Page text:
Located 380 km from North West of Hanoi and 100 Km Farway from Sapa Town, Bac Ha is a famous tourist attraction for sunday market and homeland of Flower Hmong. At the altitude of 1200m above the sea level, Bac Ha is famous for Can Cau saturday market and Bac Ha Sunday market, there are plenty of attractions to discover in this small town such as Ban Pho village, palace of Hmong King Hoang A Tuong, Bac Ha is also famous for corn wine, Tam Hoa plum, Bac Ha chilli sauce and Thang Co dish.
For most foreign tourist, the main aim of coming to Bac Ha is the hill tribe markets, of which Bac Ha Sunday market is the best. Every Sunday, people of Hmong, Red Dzao, Zay travel tens of km over the mountain to reach the market, one can find everything here from customer goods to food, wine, rice, clothes, souvenirs and especially there is a section for trading buffaloes, horses, dogs, cats...people come here not only for trading, the market is considered as a social activity for mountainous people. Coming to Bac Ha market, one cannot miss a bowl of Thang Co, a local speciality cooked with horse, buffoloes, it is said that the pan that cooks Thang Co is never washed to keep the flavour. In winter days, people crowd around the Thang Co stall, drink Bac Ha wine made from rice or corn, Bac Ha wine is very very strong, after markets, young men can be seen sleeping right on the road, with their wives and horses waiting beside.
Ban Pho village is 2km from centre of Bac Ha, the village is inhabited by Flower Hmong people, this is where the famous Tam Hoa plum is grown, in Spring time, throngs of trucks coming to Bac Ha to buy plum and bring to Hanoi and other provinces, in the village, there is Hoang A Tuong palace, considered by Hmong people as their King in the French colonial time. over many decades, the palace still retains its original architecture of the old time.
Many tourists stay the night in Bac Ha to visit the morning markets and travel to Sapa the following days. There are a few hotels in Bac Ha.
|Bac Ha Market
The Sunday market in Bac Ha is where you'll want to stock up on water buffalo, pigs and horses. Once
you're all set, you can browse for bottles of local firewater (made from rice, cassava or corn) or handicrafts made by some of the 10 Montagnard groups living near here - Flower Hmong, Dzao, Giay (Nhang), Han (Hoa), Xa Fang, Lachi, Nung, Phula, Thai and Thulao.Bac Ha is a less crowded alternative to Sapa, and arriving midweek makes for a relaxing visit. Around 700m above sea level, the highlands around Bac Ma are somewhat warmer than Sapa. Bring ear plugs so you needn't endure the 'Voice of Vietnam' echoing from the loudspeakers at market-rousing time.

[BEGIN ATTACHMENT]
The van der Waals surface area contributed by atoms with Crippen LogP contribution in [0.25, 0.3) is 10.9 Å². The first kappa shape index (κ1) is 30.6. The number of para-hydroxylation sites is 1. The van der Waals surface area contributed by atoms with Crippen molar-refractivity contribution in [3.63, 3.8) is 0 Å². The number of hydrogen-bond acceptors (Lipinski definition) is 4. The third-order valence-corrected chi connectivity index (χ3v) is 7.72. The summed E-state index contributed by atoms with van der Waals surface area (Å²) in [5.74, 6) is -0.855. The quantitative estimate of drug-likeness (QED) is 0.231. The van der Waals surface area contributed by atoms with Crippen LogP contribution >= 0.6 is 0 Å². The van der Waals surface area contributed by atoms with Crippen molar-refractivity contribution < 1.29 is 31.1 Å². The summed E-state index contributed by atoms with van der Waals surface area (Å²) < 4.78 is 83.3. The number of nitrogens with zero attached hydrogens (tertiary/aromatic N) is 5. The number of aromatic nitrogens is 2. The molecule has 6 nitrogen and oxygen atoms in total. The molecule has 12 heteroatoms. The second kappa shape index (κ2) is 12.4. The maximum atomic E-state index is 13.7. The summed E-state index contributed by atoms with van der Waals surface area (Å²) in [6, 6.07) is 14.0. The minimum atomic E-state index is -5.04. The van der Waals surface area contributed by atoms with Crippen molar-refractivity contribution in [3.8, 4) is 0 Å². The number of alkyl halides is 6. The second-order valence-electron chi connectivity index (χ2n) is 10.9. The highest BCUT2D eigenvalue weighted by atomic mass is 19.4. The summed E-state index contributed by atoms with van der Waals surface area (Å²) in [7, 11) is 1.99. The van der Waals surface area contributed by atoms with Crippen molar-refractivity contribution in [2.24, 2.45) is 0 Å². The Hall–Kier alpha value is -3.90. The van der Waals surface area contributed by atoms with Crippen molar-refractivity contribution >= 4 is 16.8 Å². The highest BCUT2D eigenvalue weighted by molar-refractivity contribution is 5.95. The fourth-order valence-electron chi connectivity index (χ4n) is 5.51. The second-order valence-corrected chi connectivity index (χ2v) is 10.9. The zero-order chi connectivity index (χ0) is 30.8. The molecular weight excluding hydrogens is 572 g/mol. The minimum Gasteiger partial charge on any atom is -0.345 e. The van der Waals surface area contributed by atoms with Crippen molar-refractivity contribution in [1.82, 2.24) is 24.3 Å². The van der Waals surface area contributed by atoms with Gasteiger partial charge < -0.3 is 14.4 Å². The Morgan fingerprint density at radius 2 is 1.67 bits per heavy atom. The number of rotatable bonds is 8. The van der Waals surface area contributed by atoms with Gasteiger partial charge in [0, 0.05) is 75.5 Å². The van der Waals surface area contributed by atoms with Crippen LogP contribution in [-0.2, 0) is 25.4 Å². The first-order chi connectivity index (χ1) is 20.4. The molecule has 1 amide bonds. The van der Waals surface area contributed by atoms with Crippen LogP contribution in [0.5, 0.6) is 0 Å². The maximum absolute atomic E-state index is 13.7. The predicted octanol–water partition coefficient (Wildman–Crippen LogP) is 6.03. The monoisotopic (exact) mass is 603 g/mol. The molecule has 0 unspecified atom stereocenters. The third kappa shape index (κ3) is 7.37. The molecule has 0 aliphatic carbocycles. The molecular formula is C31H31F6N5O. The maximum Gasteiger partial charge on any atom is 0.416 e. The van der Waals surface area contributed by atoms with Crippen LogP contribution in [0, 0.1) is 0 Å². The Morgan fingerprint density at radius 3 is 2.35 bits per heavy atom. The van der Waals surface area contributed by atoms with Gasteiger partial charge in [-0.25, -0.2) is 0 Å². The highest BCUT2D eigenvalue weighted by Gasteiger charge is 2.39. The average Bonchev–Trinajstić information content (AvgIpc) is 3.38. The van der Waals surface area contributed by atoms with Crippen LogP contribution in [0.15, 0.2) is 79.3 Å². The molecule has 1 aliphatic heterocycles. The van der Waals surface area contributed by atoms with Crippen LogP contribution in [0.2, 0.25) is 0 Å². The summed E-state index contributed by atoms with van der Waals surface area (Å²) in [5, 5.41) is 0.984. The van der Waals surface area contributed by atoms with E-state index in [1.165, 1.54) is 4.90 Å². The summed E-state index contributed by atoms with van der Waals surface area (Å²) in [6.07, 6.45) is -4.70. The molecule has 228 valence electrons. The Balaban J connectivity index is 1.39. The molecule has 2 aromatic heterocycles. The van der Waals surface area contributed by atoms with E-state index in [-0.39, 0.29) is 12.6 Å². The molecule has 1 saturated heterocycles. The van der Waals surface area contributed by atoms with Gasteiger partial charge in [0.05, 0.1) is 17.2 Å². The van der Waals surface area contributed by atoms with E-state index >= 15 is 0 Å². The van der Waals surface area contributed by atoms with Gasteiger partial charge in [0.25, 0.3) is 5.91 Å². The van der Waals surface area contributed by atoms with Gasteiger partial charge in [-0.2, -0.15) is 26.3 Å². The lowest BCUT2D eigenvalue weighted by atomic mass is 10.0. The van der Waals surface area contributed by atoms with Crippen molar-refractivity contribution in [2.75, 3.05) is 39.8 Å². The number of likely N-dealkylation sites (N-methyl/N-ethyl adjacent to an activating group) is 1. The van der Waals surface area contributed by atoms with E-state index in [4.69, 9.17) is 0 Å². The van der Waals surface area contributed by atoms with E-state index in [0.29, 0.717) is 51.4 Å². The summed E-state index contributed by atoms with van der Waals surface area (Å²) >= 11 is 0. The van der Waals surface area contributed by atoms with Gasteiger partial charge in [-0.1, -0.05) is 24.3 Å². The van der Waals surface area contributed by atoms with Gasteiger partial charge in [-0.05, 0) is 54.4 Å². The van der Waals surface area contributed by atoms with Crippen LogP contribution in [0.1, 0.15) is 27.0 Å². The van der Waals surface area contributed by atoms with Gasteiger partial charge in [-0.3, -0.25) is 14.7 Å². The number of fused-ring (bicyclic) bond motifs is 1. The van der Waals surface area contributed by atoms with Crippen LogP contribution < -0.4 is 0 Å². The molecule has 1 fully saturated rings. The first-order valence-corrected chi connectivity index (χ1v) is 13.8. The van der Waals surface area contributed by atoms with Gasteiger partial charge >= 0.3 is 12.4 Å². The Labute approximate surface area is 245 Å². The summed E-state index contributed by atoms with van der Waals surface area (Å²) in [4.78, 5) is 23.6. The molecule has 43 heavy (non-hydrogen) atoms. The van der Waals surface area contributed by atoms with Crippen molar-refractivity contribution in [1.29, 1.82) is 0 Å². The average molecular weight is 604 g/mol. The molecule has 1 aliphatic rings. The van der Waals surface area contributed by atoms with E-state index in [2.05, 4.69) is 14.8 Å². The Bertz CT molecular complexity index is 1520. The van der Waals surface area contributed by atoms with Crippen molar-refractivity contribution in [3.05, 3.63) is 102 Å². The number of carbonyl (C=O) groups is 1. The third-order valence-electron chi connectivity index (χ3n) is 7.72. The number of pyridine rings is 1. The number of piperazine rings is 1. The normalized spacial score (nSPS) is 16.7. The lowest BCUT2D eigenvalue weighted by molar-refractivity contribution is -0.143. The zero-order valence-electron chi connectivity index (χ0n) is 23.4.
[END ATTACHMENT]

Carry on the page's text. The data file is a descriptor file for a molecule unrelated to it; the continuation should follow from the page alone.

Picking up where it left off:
|Can Cau Market
Sprawling near the banks of a river, Can Cau
Market is a clearly defined shantytown, packed with crude stalls covered with thatched roofs. The start of a few simple settlements can be seen high above, many of whose residents now make their weekly pilgrimage to the market. We are only 9kms from the Chinese border and some traders make the journey across from China on horseback. Unfortunately foreigners are not allowed to reciprocate this set-up, however tempting it may seem.
By 9 am, the market is crammed to capacity. It's lively and surprisingly fun. The locals are mostly of the Flower Hmong
minority group. You can't miss them -their traditional costume of green checked headdress and multi-colored, meticiculosly stitched and layered garments are simply stunning. Few foreigners make it to Can Cau;
those that do brave the journey come either with a small tour group in four-wheel drives, or - if half-mad and on a tight budget like me -on the back of a motorbike. The handful of Westerners here this morning are the object of intense - though friendly- scrutiny. There is much laughter as we try to make basic conversation. Although the majority are painfully shy and not accustomed to seeing foreigners, some cheerfully allow photographs to be taken.
is predominately a livestock market and not the sort of place to buy some choice gifts for the folks back home. Beyond the fenced-in perimeter, pot-bellied pigs, chickens and water buffalo wait patiently by the river to be sold. They rub shoulders with magnificent wild horses, some of whom will be transporting their masters back over to China. But the market also sells the basics: traditional clothing, sacks of rice, bundles of coarse, raw wool and ironware. Some stalls sell fresh tobacco and a rather sad array of root vegetables. Many women sell their wares from large, wicker baskets and sit weaving whilst waiting for a sale. I note that there are many giant plastic containers lying around with attached tubes. I mistakenly think this is gasoline, but it is in fact the omni-present rice wine and some folk are spotted wisely filling up their water bottles for the long ride home. Food stalls serve bowls of steaming fat noodles in broth and indescribable plates of what I can only assume are some sort of animal innards. It is almost like being transported back in time. There are few traces of the outside world, save the occasional soccer tee-shirt cast off and digital watch. As I observe the incredible costumes, deep shyness and the dark, weather-beaten skins, it is hard to imagine that this is the same country as freewheeling Saigon City in the south. It might as well have been on another planet.